Amish Murders & the Price of Survival

The Times – October 2nd 2006

‘Survivor guilt’ is a normal human response to situations where we escape death by
luck or by a miracle. For those male students ‘spared’ by the Pennsylvania killer for
reasons that we may never understand in some appalling parody of a concentration
camp ‘selection’, strong survivor guilt is likely to be their inevitable emotional legacy
Such guilt is widely felt among death camp populations, during warfare, after terrorist
outrages and, more domestically, by those who are rescued by someone else who
dies in the process. Hungerford or Columbine-style killings present their own special
version of this syndrome. The intensity of the feelings will increase with the degree
of affiliation between the personnel involved.
In yesterday’s Amish case, there was not only a collegiate classroom identity binding
the children together but also a shared religious faith set against a broad expectation
that society is locally peaceful and order-loving. The sudden intrusion of a violent
Day of Judgement separating those who live from those who shall die for arbitrary
reasons of gender could be cushioned by no sense of expectation.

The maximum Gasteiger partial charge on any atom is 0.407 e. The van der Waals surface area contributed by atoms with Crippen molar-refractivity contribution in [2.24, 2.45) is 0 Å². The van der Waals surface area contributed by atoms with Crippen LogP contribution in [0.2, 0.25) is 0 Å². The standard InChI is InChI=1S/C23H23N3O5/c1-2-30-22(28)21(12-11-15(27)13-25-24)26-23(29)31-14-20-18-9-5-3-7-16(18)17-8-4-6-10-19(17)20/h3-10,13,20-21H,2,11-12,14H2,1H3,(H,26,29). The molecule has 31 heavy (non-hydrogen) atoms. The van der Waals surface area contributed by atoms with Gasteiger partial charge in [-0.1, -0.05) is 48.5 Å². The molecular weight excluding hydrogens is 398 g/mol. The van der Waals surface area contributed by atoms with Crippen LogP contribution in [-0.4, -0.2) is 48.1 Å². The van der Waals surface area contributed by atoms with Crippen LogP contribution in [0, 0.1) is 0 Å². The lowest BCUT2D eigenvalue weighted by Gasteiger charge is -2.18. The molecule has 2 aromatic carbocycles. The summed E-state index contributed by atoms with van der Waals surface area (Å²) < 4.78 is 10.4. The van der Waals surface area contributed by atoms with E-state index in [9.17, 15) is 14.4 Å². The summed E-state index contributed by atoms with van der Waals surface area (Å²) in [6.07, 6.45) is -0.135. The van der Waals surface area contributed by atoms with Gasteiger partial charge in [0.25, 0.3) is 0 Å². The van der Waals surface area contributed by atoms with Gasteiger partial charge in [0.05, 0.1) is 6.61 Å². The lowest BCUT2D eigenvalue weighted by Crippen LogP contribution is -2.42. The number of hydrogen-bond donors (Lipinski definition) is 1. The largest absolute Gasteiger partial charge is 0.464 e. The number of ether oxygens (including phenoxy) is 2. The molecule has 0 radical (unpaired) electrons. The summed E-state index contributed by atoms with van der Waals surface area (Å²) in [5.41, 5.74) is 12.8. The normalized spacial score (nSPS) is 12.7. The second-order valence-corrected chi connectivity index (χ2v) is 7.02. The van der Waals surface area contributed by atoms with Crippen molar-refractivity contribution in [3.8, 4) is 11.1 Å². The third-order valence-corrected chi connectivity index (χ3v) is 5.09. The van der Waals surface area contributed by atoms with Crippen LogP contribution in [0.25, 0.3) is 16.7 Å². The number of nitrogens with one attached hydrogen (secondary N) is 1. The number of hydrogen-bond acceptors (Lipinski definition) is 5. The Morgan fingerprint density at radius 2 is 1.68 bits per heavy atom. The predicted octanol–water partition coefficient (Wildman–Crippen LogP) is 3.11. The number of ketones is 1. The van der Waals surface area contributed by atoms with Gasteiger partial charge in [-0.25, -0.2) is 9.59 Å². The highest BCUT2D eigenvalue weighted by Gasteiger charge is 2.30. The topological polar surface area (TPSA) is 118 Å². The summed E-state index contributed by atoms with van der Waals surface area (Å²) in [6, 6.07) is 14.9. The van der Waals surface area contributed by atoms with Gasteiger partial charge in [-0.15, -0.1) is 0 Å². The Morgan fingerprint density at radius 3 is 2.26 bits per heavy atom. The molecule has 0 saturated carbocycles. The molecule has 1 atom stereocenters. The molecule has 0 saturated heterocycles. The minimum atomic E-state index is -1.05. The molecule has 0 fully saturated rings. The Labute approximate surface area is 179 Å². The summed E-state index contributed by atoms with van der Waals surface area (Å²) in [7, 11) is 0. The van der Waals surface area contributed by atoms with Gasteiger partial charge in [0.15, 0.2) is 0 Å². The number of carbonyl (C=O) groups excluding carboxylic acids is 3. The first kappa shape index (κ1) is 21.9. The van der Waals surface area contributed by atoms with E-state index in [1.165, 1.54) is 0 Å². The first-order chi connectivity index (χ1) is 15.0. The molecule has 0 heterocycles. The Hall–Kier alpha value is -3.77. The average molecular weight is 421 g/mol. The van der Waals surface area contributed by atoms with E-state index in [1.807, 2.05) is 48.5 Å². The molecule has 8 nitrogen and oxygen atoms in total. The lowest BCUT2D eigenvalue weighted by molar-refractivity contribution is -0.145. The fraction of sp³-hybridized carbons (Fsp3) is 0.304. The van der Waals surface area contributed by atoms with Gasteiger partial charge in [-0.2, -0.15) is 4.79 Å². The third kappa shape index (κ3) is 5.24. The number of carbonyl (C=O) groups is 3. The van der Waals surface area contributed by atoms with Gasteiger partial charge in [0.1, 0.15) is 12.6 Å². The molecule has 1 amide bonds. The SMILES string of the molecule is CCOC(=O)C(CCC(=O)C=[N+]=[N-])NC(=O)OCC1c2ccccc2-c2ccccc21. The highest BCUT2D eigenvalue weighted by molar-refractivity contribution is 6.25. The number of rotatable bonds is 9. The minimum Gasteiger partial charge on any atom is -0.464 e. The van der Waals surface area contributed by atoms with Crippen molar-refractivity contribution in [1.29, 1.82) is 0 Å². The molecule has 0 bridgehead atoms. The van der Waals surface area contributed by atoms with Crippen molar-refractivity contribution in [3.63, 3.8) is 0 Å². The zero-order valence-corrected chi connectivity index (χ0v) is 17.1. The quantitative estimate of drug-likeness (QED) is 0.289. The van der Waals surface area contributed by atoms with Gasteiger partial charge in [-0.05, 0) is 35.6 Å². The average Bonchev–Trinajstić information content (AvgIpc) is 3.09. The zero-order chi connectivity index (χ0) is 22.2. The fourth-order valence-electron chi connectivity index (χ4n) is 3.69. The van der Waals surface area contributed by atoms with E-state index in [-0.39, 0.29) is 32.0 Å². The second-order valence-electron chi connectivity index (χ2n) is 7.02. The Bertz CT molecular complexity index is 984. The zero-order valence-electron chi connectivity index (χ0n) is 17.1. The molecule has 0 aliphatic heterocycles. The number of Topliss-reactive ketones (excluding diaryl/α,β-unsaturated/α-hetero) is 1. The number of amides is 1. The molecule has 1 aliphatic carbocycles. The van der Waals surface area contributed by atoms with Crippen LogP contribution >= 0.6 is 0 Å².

The case is also made more traumatic because the victims are pre-adult. As we
know, one of the depressing consequences of growing older is to become hardened
to the world’s iniquities. It is alas likely that the recovery for these pre-teenagers will
prove more problematic precisely because the damage will not be limited to mental
‘software’ but may also affect their mental ‘hardware’. The brain is a resilient network
but possibly some of these children will find it far more difficult to make rational
connections in future than would otherwise be the case, especially when assessing
risk.
But at this stage it is difficult to say. What could make a huge difference is the
effectiveness of the Amish faith in offering these survivors a healing social envelope
and also a means towards understanding and explaining the reason for this atrocity.
In secular terms, we usually speak of sociopathy. Here, for once, it may be more
healing to discuss the notion of evil, or even to consider the doctrines of salvation.
On the other hand, I do not envy any theologian the task of justifying the apparently
vengeful ways of God to children if challenged to do so.

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